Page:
Capital planning is usually performed annually during the financial planning and budgeting for the water utility, when the utility needs to decide on the amount of money it will need to borrow to fund the improvements. While the master plan is used as a starting point, recent demand forecasts are usually different from those that were used as the basis for the master plan, as the future never turns out exactly as planned. The exact size and locations of improvements must now be determined to a level of detail to make an accurate cost estimate and serve as the starting point for construction plans and specifications and land/right-of-way acquisition. It is no longer adequate at this point to indicate that a pipe must run from point x to point y; the utility must also decide on the exact route and understand the implications of each potential right-of-way. Issues such as road restoration, tie-ins with existing infrastructure, and location of isolation valves, which can usually be ignored in the master plan, become important and can significantly change the design. Design decisions are essentially irreversible at this time, barring some dramatic change in the utility's circumstances. These decisions must be based on both long- and short-term considerations, and capital budgeting limitations must be explicitly considered. It is not uncommon for worthwhile projects identified in the master plan to be deferred or modified at this juncture due to budgetary issues, as the key driving force at this time is how many improvements can be afforded without having significant water rate effects.
Developer improvements are projects that are implemented by and for land development ventures. These are usually funded by some combination of developer and utility sources and, as such, are somewhat outside the normal capital budgeting process. These projects usually consist of the smaller pipes, valves, and hydrants within subdivisions or commercial properties with limited effect on the larger transmission facilities. However, they can have a serious effect on the overall utility master plan if they involve new pump stations or tanks outside the existing service area and especially for any facilities above the elevation of existing pressure zones. Sizing of improvements is usually driven by fire flow requirements. Because the developer actually pays for these improvements, the water utility is interested, not so much in minimizing cost, but in providing a set of improvements that:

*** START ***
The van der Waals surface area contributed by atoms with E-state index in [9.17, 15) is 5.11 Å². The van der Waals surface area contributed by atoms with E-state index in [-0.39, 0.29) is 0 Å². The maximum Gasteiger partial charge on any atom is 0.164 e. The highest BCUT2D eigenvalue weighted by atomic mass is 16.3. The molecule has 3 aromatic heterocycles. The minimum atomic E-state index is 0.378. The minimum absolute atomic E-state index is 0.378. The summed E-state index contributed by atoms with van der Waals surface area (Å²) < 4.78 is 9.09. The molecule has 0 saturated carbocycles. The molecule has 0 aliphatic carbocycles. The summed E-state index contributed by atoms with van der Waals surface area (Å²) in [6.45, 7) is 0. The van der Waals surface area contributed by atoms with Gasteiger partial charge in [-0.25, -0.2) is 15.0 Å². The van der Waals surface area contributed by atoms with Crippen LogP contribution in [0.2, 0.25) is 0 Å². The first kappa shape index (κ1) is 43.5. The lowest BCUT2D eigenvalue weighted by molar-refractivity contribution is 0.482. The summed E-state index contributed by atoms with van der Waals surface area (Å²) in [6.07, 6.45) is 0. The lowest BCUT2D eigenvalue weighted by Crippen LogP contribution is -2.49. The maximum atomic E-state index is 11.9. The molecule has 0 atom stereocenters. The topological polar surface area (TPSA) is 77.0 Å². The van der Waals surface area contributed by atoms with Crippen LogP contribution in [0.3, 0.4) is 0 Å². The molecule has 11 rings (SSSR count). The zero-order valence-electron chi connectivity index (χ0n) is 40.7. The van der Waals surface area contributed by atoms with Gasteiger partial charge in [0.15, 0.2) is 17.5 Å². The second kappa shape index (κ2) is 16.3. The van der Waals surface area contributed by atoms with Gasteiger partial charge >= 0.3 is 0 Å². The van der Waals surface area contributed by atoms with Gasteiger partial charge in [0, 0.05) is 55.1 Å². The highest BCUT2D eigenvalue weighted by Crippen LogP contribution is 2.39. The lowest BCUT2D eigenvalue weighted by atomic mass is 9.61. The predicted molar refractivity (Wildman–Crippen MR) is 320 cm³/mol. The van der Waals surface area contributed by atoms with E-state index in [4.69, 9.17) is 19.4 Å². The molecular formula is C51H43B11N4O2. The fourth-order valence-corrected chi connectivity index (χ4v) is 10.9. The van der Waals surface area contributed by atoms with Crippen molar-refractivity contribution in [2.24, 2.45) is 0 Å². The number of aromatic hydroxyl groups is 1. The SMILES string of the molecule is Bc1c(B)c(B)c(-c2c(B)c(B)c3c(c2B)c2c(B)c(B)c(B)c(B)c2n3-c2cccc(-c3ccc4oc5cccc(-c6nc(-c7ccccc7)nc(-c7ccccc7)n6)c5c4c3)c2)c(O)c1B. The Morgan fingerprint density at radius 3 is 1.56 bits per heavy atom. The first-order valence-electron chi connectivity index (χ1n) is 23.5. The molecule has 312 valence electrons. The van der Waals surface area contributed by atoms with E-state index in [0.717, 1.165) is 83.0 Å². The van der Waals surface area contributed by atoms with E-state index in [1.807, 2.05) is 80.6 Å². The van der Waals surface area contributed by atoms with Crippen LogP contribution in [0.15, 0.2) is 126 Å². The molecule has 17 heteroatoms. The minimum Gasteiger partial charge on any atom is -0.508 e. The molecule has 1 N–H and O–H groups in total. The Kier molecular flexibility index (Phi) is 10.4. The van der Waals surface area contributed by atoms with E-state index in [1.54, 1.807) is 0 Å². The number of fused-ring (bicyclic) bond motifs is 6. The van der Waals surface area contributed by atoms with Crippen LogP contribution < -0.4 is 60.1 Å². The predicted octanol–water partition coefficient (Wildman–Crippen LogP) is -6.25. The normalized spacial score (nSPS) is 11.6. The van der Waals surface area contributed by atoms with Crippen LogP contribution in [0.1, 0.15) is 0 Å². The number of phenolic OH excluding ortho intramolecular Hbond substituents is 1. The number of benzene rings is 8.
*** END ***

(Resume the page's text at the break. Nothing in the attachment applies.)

In general, developers will be gone in a short time, and it is essential to have them pay for as much capacity as is reasonable while they have funding.
Funding of capital improvements is critical. When reviewing distribution system improvements, upper management does not usually ask, "How big will the pipe be?" or even less likely, "What C-factor did you use?" Instead, the questions are, "How much will it cost?" and "Where will we get the money?" The source of funding can affect the size and timing of construction. The overall goal is to provide required facilities with minimal effect on the rate payers.